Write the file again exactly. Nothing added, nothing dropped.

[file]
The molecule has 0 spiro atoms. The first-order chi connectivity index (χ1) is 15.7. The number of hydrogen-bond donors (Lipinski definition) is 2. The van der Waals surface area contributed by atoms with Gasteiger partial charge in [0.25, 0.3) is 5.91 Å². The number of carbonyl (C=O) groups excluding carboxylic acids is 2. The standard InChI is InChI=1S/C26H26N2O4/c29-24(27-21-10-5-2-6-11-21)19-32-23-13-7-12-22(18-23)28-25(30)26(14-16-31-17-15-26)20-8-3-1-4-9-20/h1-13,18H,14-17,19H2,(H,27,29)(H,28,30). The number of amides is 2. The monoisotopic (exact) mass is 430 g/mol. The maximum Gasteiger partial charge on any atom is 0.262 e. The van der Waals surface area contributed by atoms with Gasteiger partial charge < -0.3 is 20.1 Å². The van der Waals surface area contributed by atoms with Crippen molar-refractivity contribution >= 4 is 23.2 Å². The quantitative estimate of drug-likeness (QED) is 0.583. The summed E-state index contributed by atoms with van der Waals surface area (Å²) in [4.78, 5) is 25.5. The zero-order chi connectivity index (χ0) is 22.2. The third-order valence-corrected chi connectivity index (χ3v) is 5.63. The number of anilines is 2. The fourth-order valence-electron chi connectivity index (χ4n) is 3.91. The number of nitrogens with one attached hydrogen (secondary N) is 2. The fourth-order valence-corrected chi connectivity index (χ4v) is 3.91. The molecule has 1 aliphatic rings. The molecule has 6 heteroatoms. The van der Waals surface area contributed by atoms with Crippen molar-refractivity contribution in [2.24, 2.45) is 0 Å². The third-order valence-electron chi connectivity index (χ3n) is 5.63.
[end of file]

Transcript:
The molecule has 0 spiro atoms. The first-order chi connectivity index (χ1) is 15.7. The number of hydrogen-bond donors (Lipinski definition) is 2. The van der Waals surface area contributed by atoms with Gasteiger partial charge in [0.25, 0.3) is 5.91 Å². The number of carbonyl (C=O) groups excluding carboxylic acids is 2. The standard InChI is InChI=1S/C26H26N2O4/c29-24(27-21-10-5-2-6-11-21)19-32-23-13-7-12-22(18-23)28-25(30)26(14-16-31-17-15-26)20-8-3-1-4-9-20/h1-13,18H,14-17,19H2,(H,27,29)(H,28,30). The number of amides is 2. The monoisotopic (exact) mass is 430 g/mol. The maximum Gasteiger partial charge on any atom is 0.262 e. The van der Waals surface area contributed by atoms with Gasteiger partial charge < -0.3 is 20.1 Å². The van der Waals surface area contributed by atoms with Crippen molar-refractivity contribution >= 4 is 23.2 Å². The quantitative estimate of drug-likeness (QED) is 0.583. The summed E-state index contributed by atoms with van der Waals surface area (Å²) in [4.78, 5) is 25.5. The zero-order chi connectivity index (χ0) is 22.2. The third-order valence-corrected chi connectivity index (χ3v) is 5.63. The number of anilines is 2. The fourth-order valence-electron chi connectivity index (χ4n) is 3.91. The number of nitrogens with one attached hydrogen (secondary N) is 2. The fourth-order valence-corrected chi connectivity index (χ4v) is 3.91. The molecule has 1 aliphatic rings. The molecule has 6 heteroatoms. The van der Waals surface area contributed by atoms with Crippen molar-refractivity contribution in [2.24, 2.45) is 0 Å². The third-order valence-electron chi connectivity index (χ3n) is 5.63.